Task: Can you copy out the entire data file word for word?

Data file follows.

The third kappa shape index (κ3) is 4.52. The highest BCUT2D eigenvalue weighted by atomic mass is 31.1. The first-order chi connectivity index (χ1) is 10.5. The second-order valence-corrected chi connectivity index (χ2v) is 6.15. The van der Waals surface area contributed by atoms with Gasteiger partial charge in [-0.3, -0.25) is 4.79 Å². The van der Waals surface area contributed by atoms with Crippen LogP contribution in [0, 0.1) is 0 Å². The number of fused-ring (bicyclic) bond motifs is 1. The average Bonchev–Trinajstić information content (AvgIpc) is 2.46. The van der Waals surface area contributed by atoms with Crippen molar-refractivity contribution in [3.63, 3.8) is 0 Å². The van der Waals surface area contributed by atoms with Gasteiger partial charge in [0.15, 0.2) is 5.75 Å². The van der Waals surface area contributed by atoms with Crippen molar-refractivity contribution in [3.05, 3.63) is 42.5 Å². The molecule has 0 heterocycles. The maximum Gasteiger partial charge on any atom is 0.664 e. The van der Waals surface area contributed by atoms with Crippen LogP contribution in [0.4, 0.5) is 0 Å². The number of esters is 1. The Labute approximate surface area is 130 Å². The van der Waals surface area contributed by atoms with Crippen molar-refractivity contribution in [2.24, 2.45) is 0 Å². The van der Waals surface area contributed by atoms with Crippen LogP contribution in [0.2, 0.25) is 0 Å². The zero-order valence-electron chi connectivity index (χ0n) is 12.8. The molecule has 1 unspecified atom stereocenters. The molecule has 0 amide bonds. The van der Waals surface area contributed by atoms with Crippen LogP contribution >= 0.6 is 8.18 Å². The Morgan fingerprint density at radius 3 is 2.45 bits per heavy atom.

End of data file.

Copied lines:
The third kappa shape index (κ3) is 4.52. The highest BCUT2D eigenvalue weighted by atomic mass is 31.1. The first-order chi connectivity index (χ1) is 10.5. The second-order valence-corrected chi connectivity index (χ2v) is 6.15. The van der Waals surface area contributed by atoms with Gasteiger partial charge in [-0.3, -0.25) is 4.79 Å². The van der Waals surface area contributed by atoms with Crippen LogP contribution in [0, 0.1) is 0 Å². The number of fused-ring (bicyclic) bond motifs is 1. The average Bonchev–Trinajstić information content (AvgIpc) is 2.46. The van der Waals surface area contributed by atoms with Crippen molar-refractivity contribution in [3.63, 3.8) is 0 Å². The van der Waals surface area contributed by atoms with Gasteiger partial charge in [0.15, 0.2) is 5.75 Å². The van der Waals surface area contributed by atoms with Crippen molar-refractivity contribution in [3.05, 3.63) is 42.5 Å². The molecule has 0 heterocycles. The maximum Gasteiger partial charge on any atom is 0.664 e. The van der Waals surface area contributed by atoms with Crippen LogP contribution in [0.4, 0.5) is 0 Å². The number of esters is 1. The Labute approximate surface area is 130 Å². The van der Waals surface area contributed by atoms with Crippen molar-refractivity contribution in [2.24, 2.45) is 0 Å². The van der Waals surface area contributed by atoms with Crippen LogP contribution in [0.2, 0.25) is 0 Å². The zero-order valence-electron chi connectivity index (χ0n) is 12.8. The molecule has 1 unspecified atom stereocenters. The molecule has 0 amide bonds. The van der Waals surface area contributed by atoms with Crippen LogP contribution >= 0.6 is 8.18 Å². The Morgan fingerprint density at radius 3 is 2.45 bits per heavy atom.